Malai Barfi (Milk Cake) | Indian Sweets

Some years ago, we were grocery shopping at an Indian store and saw a booth set up there selling Indian sweets.  Alok saw the box of Malai Barfi (Milk Cake) and wanted to buy it.  I was still pretty new in the USA and still getting used to the prices here.  So when I saw the small box of Malai Barfi for $7, I calculated the price in home currency and insisted that he not buy it.  Few days later, I made Malai Barfi and surprised him when he came home that evening.

And then last month  I celebrated birthday week for Alok and prepared one favorite dessert of his every day.  On one of the days, it was this simple Malai Barfi.

malai barfi indian sweet

I know the name "milk cake" is confusing because this dessert is not literally a cake.  From my understanding, there are two kinds of milk cakes: one is Malai Barfi and the other is Kalakand.  Malai Barfi is not literally made using "malai" but in two ways: curdling milk (chhena) or using alum powder to thicken it.  To confuse you further, some people make Malai Barfi using milk powder too.  Kalakand is essentially made from chhena + khoya.  Kalakand can be made in two colors: completely white, or as I best know and love it: the cream-to-brown ombré effect.  The granules that make up Kalakand are different from the texture of Malai Barfi.  It takes hours to make Kalakand whereas Malai Barfi can be made in a short time.  There is a fine line between the preparation, taste, texture and color of both, that is why many people call it the same, and even popular brands such as Gits have Kalakand Malai Burfi printed on their box.


malai burfi

Now that we have the difference between Kalakand and Malai Barfi out of our way, this is how I made the Malai Barfi.

Malai Barfi Recipe
Adapted from manjulaskitchen
Serves 4-6

1 liter milk
1½ Tbsp lemon juice
¼ cup + 1 Tbsp sugar [moderately sweet; add more if you like sweeter]
1-2 pinch cardamom powder
1 Tbsp ghee
Sliced pistachios for garnish

how to make malai barfi

1.  Heat milk in a saucepan on high heat, when it comes to a boil lower the heat to medium, take some milk in a ladle add lemon juice to it, let it curdle in the ladle, then mix it with the remaining milk to curdle it all.  Could take a minute till you see the whey separating from the solids, but if you don’t then add another tsp lemon juice until you do.

2.  Strain out about 2 ½ cup (600 ml) of the whey [it helps remove a little sourness] and continue to cook the remaining solids for 10 minutes on medium heat, stirring frequently so it doesn’t scorch from the bottom.  When the whey evaporates and milk solids remain, add sugar + cardamom powder and cook until the mixture comes together like a soft ball.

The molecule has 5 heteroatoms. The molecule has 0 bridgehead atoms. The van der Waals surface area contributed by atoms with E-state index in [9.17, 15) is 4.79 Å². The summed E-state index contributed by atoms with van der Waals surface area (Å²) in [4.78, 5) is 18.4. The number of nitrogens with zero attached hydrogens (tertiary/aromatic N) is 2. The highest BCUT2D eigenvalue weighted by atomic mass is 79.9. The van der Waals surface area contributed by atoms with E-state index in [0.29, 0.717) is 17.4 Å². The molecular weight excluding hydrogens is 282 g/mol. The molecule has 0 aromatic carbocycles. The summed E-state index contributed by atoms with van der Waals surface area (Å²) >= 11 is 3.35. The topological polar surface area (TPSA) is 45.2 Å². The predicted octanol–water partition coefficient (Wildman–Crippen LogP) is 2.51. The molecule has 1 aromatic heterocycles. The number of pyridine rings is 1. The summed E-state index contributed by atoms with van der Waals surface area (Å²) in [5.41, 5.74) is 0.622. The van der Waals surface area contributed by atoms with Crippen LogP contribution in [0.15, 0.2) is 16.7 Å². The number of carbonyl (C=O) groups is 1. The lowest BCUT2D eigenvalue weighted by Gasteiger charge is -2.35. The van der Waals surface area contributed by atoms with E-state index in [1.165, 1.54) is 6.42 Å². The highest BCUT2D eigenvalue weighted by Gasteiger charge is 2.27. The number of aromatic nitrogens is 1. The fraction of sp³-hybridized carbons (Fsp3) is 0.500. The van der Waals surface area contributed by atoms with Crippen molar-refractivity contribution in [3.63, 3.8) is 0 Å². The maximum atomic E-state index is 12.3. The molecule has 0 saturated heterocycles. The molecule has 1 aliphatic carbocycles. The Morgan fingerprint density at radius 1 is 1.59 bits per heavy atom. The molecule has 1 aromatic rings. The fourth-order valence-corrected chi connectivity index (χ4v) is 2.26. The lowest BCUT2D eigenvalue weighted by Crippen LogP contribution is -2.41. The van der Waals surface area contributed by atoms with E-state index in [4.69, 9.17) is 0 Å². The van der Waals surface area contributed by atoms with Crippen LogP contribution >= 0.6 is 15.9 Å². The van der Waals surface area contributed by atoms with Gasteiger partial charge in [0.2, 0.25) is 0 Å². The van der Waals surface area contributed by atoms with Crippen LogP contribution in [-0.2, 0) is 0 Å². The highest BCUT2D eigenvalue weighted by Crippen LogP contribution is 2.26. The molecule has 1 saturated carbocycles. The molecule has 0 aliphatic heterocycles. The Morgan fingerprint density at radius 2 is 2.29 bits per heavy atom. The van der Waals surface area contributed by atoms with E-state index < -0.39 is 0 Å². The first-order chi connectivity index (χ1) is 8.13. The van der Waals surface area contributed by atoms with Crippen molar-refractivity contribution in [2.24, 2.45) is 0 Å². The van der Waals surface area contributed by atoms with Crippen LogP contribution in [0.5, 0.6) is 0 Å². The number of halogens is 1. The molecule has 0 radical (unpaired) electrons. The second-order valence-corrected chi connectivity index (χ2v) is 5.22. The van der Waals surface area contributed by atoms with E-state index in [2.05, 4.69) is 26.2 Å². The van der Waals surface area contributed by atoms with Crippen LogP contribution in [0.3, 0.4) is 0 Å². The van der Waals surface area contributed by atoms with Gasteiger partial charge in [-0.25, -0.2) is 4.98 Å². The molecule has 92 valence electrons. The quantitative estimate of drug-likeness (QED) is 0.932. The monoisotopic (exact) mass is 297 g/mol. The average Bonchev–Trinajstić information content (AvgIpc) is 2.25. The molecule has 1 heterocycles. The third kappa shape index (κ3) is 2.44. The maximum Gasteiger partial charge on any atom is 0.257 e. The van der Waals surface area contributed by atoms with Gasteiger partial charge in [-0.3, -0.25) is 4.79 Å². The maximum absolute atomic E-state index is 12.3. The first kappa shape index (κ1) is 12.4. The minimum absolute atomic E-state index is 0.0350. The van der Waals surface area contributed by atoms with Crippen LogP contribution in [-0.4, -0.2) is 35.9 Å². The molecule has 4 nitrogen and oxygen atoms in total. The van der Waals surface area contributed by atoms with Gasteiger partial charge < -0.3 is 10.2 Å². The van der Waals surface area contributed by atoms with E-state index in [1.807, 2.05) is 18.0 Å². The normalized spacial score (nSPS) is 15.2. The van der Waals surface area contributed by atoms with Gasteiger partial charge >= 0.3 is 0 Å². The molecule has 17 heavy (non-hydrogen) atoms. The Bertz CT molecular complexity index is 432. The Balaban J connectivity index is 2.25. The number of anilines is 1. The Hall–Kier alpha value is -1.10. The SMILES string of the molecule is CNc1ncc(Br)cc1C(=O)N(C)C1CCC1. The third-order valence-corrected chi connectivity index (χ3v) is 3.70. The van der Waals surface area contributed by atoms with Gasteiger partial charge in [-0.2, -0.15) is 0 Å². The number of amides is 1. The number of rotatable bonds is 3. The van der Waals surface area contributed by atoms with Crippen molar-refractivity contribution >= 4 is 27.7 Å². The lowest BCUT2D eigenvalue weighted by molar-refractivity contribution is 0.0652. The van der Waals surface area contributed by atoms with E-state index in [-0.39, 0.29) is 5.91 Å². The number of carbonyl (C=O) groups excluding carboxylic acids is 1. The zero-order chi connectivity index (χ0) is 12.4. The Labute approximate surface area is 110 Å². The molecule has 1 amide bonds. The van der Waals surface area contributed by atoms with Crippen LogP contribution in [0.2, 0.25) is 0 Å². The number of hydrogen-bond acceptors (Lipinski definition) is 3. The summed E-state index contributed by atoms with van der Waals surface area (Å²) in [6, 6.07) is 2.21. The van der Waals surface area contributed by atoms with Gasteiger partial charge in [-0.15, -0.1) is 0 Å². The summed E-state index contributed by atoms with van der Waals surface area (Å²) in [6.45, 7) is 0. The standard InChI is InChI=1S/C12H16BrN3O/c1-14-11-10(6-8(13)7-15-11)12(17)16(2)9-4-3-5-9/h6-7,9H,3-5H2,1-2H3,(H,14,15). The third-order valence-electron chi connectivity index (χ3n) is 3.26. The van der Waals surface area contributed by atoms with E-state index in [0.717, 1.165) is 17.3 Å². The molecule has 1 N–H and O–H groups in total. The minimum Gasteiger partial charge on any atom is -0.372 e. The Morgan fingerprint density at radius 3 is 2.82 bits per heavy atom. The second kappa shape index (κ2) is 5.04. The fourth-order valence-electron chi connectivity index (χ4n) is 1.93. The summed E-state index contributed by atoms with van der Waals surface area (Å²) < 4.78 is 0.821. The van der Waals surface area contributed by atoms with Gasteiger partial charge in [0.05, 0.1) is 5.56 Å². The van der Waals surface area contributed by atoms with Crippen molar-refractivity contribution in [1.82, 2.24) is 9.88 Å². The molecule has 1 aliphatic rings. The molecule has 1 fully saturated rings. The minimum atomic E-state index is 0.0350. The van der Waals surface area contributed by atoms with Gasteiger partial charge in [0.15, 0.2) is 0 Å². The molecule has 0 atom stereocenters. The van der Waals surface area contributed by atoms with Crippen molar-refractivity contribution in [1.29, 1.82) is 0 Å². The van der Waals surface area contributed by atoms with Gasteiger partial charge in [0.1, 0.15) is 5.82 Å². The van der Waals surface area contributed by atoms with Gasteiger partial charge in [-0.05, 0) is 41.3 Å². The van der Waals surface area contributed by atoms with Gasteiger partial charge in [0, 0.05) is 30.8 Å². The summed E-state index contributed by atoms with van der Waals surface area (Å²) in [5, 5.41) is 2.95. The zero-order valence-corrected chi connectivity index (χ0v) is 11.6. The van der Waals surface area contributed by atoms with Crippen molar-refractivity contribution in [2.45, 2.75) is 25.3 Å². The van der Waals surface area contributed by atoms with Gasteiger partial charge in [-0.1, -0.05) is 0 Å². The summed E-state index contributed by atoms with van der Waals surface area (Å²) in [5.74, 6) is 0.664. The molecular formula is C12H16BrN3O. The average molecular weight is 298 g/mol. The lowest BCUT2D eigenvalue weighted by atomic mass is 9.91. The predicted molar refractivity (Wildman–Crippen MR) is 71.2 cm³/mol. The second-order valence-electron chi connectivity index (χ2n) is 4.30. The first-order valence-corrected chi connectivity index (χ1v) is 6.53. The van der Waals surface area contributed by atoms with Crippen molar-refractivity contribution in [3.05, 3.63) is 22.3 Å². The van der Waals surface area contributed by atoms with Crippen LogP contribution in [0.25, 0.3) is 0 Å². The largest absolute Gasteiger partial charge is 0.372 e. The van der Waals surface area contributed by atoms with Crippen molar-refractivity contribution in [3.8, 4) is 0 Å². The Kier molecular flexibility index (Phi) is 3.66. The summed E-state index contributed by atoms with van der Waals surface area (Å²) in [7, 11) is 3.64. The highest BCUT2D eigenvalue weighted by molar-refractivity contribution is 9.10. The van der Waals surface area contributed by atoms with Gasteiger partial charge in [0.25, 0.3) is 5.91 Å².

3.  Add ½ Tbsp ghee to the mixture, mix it well and switch off the heat.  Use the remaining ghee to grease the plate you want to set your Malai Barfi on.  Pat the mixture on the plate and press firmly from all sides to shape it, garnish with pistachios and let it cool down then cut into squares.

Following these ingredient proportions, I shaped my Malai Barfi into a 4.25x4.25 inch square with a height of a little less than 1 inch.  After dividing into 12 pieces, and considering how satiating this milky dessert is, the recipe makes enough Malai Barfi for 4-6 people.

Malai Barfi

I use less sugar in my desserts, but if you like it sweeter add a couple of Tbsp more sugar.  You can taste a little after mixing in the sugar and adding more if needed while it's still hot.

You could garnish your Malai Barfi with silver foil (chaandi ka vark) too if you wish to make it look more festive.  Malai Barfi can easily be prepared a few days beforehand if you make it to serve guests, and refrigerated to last a few days too.

Malai Barfi

Enjoy.
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9 comments:

  1. Hey Nisha,
    I forgot to ask if you have used Full Cream Milk. I guess so from the pictures

    ReplyDelete
  2. Hey Nisha,

    Tried this..It was very good..Thanks for the recipe

    ReplyDelete
  3. Nice and easy recipe. I will try making it. Do you have receipe for Kalakand burfi?
    Also in the beginning of this article you mentioned about the price of the box of burfi at the shop , have you come out with calculating how much cheaper it would be making it at home? Just curious. Thanks for the recipe.

    ReplyDelete
    Replies
    1. Hi Meera,
      I don't have recipe for Kalakand (if you're talking about the Ajmeri cream-brown color one).
      And good question--I did not calculate but considering how the box costing $7 contained about 10 pieces of barfi--I guesstimated that the 1 gallon milk I buy for $3 can definitely yield enough paneer to make twice/thrice the quantity of that box. :)

      Delete
  4. I like this blog, Thanks for sharing this blog of buy indian sweets

    ReplyDelete
  5. Lovely blog..Malai barfi looks amazingly delicious. I love sweets. so mouthwatery. Thank you so much for sharing this

    ReplyDelete

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